Meet Priya Namana, Master of Contemporary Art student at the University of Melbourne
After moving to Melbourne to pursue design, Priya Namana found herself increasingly frustrated at the socio-political climate around her. She talks about how she found a constructive space for expression in a Master of Contemporary Art at the Victorian College of the Arts.
I’m in my final year of the Master of Contemporary Art at the VCA. I’m a video artist working in a place where image, sound, performance and installations intersect.
Behind me [main image] is a work I made in 2018 called Digital intimacy – a new ecology. It’s a video work with a sound-based installation done through field recordings. I was analysing the concept of fragmentation of self, when we steer away from a singular point, particularly through the lens of the feminine, and placing the objectivity of a camera in that perspective.
I am very excited by the psychology of image and sound as sensory modes for receiving information, and how they offer counterpoints to our perception at any given point of time and space. The negative space and the physics of silence around the intersection of these ideas is exhilarating for me. I aim to investigate, to find the tools and language around the fracturing of these frames with the view to arriving at a singular point or moment, and then to cycle back again.
It was a strange, winding road for me to arrive at truly wanting to wear the title of “artist”. It was riddled with all that comes with meandering through predominantly white spaces that feel exclusive, especially in institutions, which often feel stifling for this reason. I have always been very politically charged and responsive, so I’ve naturally been anti-institution for a while.
Though I have always wanted to study art, I never had the opportunity to, as it felt quite inaccessible growing up in India. I migrated to Australia to study design. Through witnessing and experiencing different forms of prejudice so personally here, I felt the urgent need to respond to the attitudes revolving around race, class and gender. Free artistic expression became a high priority in order to find survival strategies and ways of navigating the world in general.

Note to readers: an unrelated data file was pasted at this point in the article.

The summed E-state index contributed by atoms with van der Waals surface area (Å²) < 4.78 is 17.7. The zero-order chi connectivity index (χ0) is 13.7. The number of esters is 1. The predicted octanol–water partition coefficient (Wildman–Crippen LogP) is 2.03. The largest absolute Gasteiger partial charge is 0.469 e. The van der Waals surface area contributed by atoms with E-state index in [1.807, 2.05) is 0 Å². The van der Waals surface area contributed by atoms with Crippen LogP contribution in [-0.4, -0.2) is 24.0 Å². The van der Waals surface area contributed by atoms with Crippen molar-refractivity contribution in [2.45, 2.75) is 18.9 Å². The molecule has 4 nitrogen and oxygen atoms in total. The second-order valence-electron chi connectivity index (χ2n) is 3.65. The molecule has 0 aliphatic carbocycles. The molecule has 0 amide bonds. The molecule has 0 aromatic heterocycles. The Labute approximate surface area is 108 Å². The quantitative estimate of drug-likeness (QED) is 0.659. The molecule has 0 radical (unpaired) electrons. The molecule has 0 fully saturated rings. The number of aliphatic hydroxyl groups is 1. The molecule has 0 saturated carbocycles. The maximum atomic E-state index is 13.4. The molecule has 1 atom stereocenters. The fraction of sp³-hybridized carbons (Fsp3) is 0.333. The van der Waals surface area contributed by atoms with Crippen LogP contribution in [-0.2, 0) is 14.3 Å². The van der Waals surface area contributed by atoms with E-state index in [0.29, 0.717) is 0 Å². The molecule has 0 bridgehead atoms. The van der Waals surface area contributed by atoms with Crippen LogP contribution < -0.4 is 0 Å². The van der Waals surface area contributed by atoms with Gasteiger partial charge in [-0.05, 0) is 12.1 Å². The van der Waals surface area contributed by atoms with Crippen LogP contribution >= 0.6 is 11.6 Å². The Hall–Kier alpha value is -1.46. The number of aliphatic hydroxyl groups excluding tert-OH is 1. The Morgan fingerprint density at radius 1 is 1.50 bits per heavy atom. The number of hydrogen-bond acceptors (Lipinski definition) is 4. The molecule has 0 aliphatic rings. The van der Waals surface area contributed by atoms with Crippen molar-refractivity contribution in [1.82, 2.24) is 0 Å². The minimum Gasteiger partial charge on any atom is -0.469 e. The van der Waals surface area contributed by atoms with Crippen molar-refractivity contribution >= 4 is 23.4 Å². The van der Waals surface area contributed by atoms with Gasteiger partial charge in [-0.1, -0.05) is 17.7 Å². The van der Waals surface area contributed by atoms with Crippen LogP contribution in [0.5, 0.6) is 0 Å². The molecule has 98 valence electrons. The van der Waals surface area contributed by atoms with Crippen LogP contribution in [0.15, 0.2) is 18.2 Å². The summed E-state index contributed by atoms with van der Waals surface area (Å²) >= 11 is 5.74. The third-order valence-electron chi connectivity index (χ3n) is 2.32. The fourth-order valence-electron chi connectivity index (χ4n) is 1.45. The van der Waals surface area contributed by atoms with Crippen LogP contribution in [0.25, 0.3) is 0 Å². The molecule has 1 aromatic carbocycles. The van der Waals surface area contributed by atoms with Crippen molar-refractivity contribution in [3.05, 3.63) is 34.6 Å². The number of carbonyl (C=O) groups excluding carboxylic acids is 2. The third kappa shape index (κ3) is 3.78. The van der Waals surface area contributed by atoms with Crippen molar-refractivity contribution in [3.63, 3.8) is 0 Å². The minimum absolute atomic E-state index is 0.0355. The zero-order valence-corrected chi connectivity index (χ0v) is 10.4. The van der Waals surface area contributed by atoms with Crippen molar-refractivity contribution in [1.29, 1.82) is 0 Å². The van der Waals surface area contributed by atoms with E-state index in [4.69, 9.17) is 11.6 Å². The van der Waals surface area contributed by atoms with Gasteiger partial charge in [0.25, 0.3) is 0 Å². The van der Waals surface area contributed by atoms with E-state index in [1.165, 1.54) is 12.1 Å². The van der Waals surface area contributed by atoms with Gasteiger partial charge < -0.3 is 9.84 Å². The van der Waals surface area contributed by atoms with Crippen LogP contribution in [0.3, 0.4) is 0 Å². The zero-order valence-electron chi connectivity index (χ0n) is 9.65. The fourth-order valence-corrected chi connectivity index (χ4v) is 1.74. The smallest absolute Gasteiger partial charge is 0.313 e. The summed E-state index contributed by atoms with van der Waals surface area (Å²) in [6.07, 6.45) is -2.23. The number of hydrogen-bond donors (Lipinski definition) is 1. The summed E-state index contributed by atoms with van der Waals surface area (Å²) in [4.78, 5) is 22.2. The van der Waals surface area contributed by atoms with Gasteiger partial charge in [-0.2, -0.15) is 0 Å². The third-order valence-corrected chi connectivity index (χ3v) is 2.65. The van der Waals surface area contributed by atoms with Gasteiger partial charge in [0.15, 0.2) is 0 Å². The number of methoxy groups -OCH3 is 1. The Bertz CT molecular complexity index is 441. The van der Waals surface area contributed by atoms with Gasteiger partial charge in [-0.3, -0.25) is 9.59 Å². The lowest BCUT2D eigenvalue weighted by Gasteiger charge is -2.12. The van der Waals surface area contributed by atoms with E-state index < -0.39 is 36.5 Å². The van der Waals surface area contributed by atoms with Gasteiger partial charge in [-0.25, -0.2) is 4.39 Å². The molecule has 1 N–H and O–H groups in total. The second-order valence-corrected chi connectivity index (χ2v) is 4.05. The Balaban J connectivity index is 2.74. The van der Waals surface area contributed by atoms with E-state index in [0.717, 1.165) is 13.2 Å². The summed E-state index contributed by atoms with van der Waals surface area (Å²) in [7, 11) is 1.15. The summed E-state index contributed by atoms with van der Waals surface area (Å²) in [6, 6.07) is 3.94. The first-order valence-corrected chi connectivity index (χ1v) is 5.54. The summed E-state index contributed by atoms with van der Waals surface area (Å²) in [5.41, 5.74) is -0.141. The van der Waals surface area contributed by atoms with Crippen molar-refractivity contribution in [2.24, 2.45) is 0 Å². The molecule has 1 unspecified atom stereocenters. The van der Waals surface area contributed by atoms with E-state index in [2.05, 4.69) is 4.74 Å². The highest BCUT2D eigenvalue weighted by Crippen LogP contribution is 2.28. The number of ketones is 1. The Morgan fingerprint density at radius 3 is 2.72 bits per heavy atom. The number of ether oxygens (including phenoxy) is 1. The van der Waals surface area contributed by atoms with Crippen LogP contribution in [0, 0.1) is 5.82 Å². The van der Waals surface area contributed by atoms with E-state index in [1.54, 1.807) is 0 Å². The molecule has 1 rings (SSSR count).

From the outside, conceptual practices appear to be exclusive, in that they are predominantly occupied by a male, white presence. I fit into neither category. By understanding and accepting that my framework and output was a highly conceptual one, somehow and somewhere along the way the urgency shifted to making myself visible in this space where it seemed like I didn’t belong, and confronting that discomfort.
Once all that became clear, I decided to dip my toes back in through a Graduate Certificate in Visual Art. The staff in this course, who are all practising artists, were so active in instigating change, open to their own vulnerabilities, and deeply thoughtful and supportive, that I was convinced to continue to build my practice at the VCA through further study.
I came to the VCA with no expectations, but my time has been spacious, responsive, rigorous, and insightful. The conversations with my peers and mentors have been inspiring and I am so infinitely amazed at how present and supportive everyone is in every interaction with technicians, supervisors and lecturers. For the number of students being attended to, I am constantly in awe of how much I take away personally. With all of this support, I am further developing a very personal language and learning to communicate with the world effectively and accurately.
I would like to keep making strong, considered and engaging works while finding ways to share them that sit comfortably within my political framework. I want to continue distilling it all into a clear unified voice and to be genuinely present with my ideas.
This may or may not be useful, but my advice to others considering studying at the VCA is to be curious, tenacious and open to changing – so that something new can happen to you and your ideas. Learn how to make considered marks and stay connected and engaged with the broader community outside your artistic practice. And ready your stamina for endurance!